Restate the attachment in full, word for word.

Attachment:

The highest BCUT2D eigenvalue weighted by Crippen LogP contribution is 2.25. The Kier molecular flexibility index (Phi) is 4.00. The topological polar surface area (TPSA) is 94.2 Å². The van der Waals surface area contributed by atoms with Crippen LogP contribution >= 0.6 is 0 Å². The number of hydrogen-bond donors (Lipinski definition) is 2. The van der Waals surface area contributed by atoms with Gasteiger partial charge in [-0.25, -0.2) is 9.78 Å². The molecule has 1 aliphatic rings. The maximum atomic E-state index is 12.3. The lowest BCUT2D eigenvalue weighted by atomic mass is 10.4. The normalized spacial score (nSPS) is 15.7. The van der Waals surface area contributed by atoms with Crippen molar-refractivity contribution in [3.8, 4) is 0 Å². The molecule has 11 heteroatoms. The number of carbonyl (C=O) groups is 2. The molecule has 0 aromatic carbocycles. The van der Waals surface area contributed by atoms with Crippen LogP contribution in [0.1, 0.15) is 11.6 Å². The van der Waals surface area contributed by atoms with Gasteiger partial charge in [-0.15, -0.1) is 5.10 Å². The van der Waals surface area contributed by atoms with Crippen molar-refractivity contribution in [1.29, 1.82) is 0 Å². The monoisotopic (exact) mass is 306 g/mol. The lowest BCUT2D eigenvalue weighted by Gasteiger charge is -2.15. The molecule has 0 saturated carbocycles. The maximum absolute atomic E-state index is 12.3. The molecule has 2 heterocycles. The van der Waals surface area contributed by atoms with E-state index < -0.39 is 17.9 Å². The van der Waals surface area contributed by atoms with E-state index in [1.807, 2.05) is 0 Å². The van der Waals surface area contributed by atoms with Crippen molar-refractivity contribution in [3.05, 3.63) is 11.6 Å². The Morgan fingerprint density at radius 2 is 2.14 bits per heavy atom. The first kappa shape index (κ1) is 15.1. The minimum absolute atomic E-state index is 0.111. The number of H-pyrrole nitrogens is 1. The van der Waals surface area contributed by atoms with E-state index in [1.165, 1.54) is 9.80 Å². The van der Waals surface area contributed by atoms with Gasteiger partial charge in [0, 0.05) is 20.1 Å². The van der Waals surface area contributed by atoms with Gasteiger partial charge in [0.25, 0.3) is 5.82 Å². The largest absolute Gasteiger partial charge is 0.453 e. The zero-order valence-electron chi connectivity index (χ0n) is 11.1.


The highest BCUT2D eigenvalue weighted by Crippen LogP contribution is 2.25. The Kier molecular flexibility index (Phi) is 4.00. The topological polar surface area (TPSA) is 94.2 Å². The van der Waals surface area contributed by atoms with Crippen LogP contribution >= 0.6 is 0 Å². The number of hydrogen-bond donors (Lipinski definition) is 2. The van der Waals surface area contributed by atoms with Gasteiger partial charge in [-0.25, -0.2) is 9.78 Å². The molecule has 1 aliphatic rings. The maximum atomic E-state index is 12.3. The lowest BCUT2D eigenvalue weighted by atomic mass is 10.4. The normalized spacial score (nSPS) is 15.7. The van der Waals surface area contributed by atoms with Crippen molar-refractivity contribution in [3.8, 4) is 0 Å². The molecule has 11 heteroatoms. The number of carbonyl (C=O) groups is 2. The molecule has 0 aromatic carbocycles. The van der Waals surface area contributed by atoms with Crippen LogP contribution in [0.1, 0.15) is 11.6 Å². The van der Waals surface area contributed by atoms with Gasteiger partial charge in [-0.15, -0.1) is 5.10 Å². The van der Waals surface area contributed by atoms with Crippen molar-refractivity contribution in [1.29, 1.82) is 0 Å². The monoisotopic (exact) mass is 306 g/mol. The lowest BCUT2D eigenvalue weighted by Gasteiger charge is -2.15. The molecule has 0 saturated carbocycles. The maximum absolute atomic E-state index is 12.3. The molecule has 2 heterocycles. The van der Waals surface area contributed by atoms with E-state index < -0.39 is 17.9 Å². The van der Waals surface area contributed by atoms with E-state index in [1.807, 2.05) is 0 Å². The van der Waals surface area contributed by atoms with Crippen molar-refractivity contribution in [3.05, 3.63) is 11.6 Å². The Morgan fingerprint density at radius 2 is 2.14 bits per heavy atom. The first kappa shape index (κ1) is 15.1. The minimum absolute atomic E-state index is 0.111. The number of H-pyrrole nitrogens is 1. The van der Waals surface area contributed by atoms with E-state index in [1.165, 1.54) is 9.80 Å². The van der Waals surface area contributed by atoms with Gasteiger partial charge in [0, 0.05) is 20.1 Å². The van der Waals surface area contributed by atoms with Gasteiger partial charge in [0.25, 0.3) is 5.82 Å². The largest absolute Gasteiger partial charge is 0.453 e. The zero-order valence-electron chi connectivity index (χ0n) is 11.1.